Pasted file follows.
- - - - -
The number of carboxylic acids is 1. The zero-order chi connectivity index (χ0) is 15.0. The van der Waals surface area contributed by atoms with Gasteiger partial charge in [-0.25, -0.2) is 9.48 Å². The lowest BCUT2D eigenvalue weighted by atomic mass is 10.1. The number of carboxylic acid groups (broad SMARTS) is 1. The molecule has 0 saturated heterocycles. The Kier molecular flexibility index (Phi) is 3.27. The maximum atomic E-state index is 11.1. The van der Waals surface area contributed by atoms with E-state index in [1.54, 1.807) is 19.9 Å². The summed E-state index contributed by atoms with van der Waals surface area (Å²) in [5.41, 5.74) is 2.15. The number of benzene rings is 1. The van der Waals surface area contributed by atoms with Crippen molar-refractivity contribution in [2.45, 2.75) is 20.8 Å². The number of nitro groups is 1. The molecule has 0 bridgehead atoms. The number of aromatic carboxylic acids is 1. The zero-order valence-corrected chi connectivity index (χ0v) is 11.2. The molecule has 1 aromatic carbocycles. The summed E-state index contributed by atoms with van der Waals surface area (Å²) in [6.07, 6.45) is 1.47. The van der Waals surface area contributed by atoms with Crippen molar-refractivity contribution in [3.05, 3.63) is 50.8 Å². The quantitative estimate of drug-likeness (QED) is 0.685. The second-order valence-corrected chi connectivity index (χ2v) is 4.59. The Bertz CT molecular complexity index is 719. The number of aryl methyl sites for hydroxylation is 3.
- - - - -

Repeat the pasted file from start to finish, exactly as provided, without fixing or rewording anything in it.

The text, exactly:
The number of carboxylic acids is 1. The zero-order chi connectivity index (χ0) is 15.0. The van der Waals surface area contributed by atoms with Gasteiger partial charge in [-0.25, -0.2) is 9.48 Å². The lowest BCUT2D eigenvalue weighted by atomic mass is 10.1. The number of carboxylic acid groups (broad SMARTS) is 1. The molecule has 0 saturated heterocycles. The Kier molecular flexibility index (Phi) is 3.27. The maximum atomic E-state index is 11.1. The van der Waals surface area contributed by atoms with E-state index in [1.54, 1.807) is 19.9 Å². The summed E-state index contributed by atoms with van der Waals surface area (Å²) in [5.41, 5.74) is 2.15. The number of benzene rings is 1. The van der Waals surface area contributed by atoms with Crippen molar-refractivity contribution in [2.45, 2.75) is 20.8 Å². The number of nitro groups is 1. The molecule has 0 bridgehead atoms. The number of aromatic carboxylic acids is 1. The zero-order valence-corrected chi connectivity index (χ0v) is 11.2. The molecule has 1 aromatic carbocycles. The summed E-state index contributed by atoms with van der Waals surface area (Å²) in [6.07, 6.45) is 1.47. The van der Waals surface area contributed by atoms with Crippen molar-refractivity contribution in [3.05, 3.63) is 50.8 Å². The quantitative estimate of drug-likeness (QED) is 0.685. The second-order valence-corrected chi connectivity index (χ2v) is 4.59. The Bertz CT molecular complexity index is 719. The number of aryl methyl sites for hydroxylation is 3.